Pharisee and Publican

October 29th, 2013 Posted in writing

In Luke’s gospel Jesus tells the story of the Pharisee and the publican (i.e, tax collector, sinner) who went up to the Temple to pray. The text tells us that the Pharisee went off and prayed “by himself.” But scholars say that the phrase could be just as well translated to say that the Pharisee went off and prayed “to himself.” That would certainly fit since the Pharisee’s prayer was centered on himself and his good deeds, his words giving the impression that he considered himself and God as almost on an equal footing. Apparently he thought he didn’t have to pray for forgiveness or mercy.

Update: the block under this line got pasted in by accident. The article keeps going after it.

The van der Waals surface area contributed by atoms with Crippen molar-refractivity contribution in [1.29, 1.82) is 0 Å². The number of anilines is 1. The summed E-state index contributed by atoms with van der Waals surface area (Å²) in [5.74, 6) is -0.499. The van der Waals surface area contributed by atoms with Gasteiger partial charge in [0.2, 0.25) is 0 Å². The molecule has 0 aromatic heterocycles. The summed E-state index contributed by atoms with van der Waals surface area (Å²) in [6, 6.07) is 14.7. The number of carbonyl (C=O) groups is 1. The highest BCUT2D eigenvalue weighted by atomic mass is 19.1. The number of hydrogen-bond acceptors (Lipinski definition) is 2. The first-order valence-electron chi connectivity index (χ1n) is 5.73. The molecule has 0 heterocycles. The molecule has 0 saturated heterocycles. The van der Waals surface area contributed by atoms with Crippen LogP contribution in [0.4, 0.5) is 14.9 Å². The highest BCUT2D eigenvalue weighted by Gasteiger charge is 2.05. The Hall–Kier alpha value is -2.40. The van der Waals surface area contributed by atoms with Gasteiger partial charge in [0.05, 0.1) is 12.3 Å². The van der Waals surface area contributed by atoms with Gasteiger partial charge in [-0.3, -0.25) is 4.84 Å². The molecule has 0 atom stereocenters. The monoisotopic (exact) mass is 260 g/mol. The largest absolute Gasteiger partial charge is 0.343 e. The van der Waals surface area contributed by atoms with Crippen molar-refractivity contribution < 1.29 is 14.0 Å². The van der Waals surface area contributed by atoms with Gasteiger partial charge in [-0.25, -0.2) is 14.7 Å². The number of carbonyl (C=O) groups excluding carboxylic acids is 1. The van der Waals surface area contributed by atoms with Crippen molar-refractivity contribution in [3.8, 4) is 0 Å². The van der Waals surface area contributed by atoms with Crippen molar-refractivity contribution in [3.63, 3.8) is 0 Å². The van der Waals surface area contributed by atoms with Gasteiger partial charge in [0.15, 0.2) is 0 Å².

The publican, on the other hand, knew these things were exactly what he needed, so he kept asking God for them. His prayer was simple, direct, and addressed to a forgiving, merciful God. And Jesus said that he went home with his prayer answered, while the Pharisee went home no closer to God than when he had entered the Temple.

What is our disposition when we come to God? Do we come full of satisfaction at our accomplishments? Does our prayer sound like a testimonial speech delivered by us in praise of ourselves? Or do we come to our God in prayer aware that we, like the publican, have not acted as we should and that only God’s mercy can get us out of the holes we have dug for ourselves and others?

Maybe the Pharisee enjoyed his prayer of self-congratulation, but the prayer of the publican had more truth in it. And, as Jesus said, truth will make us free. It is the key that opens us up to receive God’s mercy and to live as forgiven, and forgiving, people.

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